• @Mark Reinke Great that you're bringing that up in conversation with them. It is HARD to give someone that feedback, but it's so important.

    This is how I always think about it: If I was doing something egregious, completely lacked awareness of it, and it was ruining my relationships or reputation, I'd want to know about it. It would suck to hear, but I'd want to know about it so I could fix it. When we don't give people feedback, we're not giving people a chance to improve and it's just not FOR the other person. At that point, it becomes more about our comfort than their growth.

  • I would put it back on the leaders to think about how they would want to be treated in this situation. The answer is almost always that they would want to know the specific reasons they are not being promoted and given the chance to try to address them. I believe that interpersonal skills and habits are the hardest to address, but it's far from impossible.

    Secondly, the leaders should be aware that if they have a high-achieving, individual contributor who isn't promoted and doesn't understand why, the odds are good that this person will seek advancement somewhere else.

  • I agree that a potentially difficult conversation needs to be had in which the individual is made aware of why leadership does not see him as a fit for a manager role. Some people truly do not have the self-awareness to realize that there are softer ways to say things that are just as effective. While it can be a hard thing to hear, it can also be transformative. I would imagine that even if this individual were to seek out leadership positions elsewhere, they would likely hear some similar feedback. I think he would deserve the respect from his current management team to be honest with him in regards to what he needs to do to achieve those goals, as well as help him get there should he continue to want to go down that path.

  • Hi, It is indeed the situation is more often than not faced by leaders and owners of companies in India too.

    There can be many approaches to deal with it depending upon the situation. What appeals to me the most is first understanding through job analysis and discussions with the managers that what is the magnitude of competencies team contribution required. Then the gap between the required and what the person possess can be ascertained. If the gap is chasm then obviously there is no point pushing the wall. If its bridgeable then we can thought about interventions how the team skills and managerial skills can be increased.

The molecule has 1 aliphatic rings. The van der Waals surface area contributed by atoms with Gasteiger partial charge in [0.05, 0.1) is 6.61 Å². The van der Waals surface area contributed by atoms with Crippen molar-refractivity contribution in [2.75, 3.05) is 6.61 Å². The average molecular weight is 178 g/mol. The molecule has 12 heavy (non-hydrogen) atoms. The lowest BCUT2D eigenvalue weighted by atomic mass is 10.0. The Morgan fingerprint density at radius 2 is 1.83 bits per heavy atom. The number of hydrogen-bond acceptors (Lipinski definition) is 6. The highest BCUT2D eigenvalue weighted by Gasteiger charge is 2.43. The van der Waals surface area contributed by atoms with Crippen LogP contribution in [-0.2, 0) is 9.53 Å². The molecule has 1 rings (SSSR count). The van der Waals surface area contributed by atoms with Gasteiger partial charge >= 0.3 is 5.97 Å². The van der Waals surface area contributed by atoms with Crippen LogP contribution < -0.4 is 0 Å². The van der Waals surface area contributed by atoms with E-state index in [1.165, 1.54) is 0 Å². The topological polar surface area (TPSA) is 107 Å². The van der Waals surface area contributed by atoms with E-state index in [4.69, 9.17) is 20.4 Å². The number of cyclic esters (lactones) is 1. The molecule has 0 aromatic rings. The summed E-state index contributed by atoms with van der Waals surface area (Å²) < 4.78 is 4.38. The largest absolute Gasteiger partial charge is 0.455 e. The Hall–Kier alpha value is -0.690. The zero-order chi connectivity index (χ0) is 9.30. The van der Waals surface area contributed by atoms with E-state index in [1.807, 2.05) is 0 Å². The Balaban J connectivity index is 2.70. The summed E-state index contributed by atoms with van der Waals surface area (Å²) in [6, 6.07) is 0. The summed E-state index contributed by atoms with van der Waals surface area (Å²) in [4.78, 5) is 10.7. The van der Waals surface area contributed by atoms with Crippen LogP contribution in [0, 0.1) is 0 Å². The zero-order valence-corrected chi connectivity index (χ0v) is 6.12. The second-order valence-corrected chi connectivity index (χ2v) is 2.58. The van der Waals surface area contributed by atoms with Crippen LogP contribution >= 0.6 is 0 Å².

Another aspect that you have mentioned is lack of interest in developing the required competencies. In my own experience I find this happens due to 2 reasons:

    1. People develop this belief that these competencies made them succeed till now so they should not change it. This is what marshal Golsmith covers in his book 'what got you here won't get you there'
    2. I see this as a symptom where by people become defensive and closed to change. This happens when they are actually undergoing lot of change in their self-concept i.e. they are already in state of flux internally.

    It can be of merit to look into both of these aspects so as to understand what is going on.

  • Education, and self-awareness are great, but I wouldn’t try to adjust the person to fit the role, I think we’ve all learned, it rarely (if ever) works. Instead, I’d start by understanding exactly what’s driving the desire for the person to be in a management role. Generally high performing sales team members love the money and the thrill of the hunt and wouldn’t trade it for anything. Managing a team and being a huge contributor to the team are generally two distinctly different people.

    If the person wanted to get away from traveling, maybe there could be a role where traveling is drastically reduced. Collins wrote about getting the right people in the right seats; perhaps this person only sees one seat available where there could be multiple seats available – either freshly created or otherwise modified.

    This is a great opportunity to speak to the person and really connect with them in order to see where they would like their future to go. Together you can craft a plan where both the company and person will be fulfilled.  

  • Do you currently use Predictive Index? If you do, the first step I would recommend is to make sure you have a job assessment on the current role he is in and the manager position on file. Then you can determine how his natural drives line up to the jobs? Once you have his behavioral assessment it can provide you guidance on the direction and content of the conversation. Depending on the type of reference pattern is his, this will provide you the tools you need to have your discussion.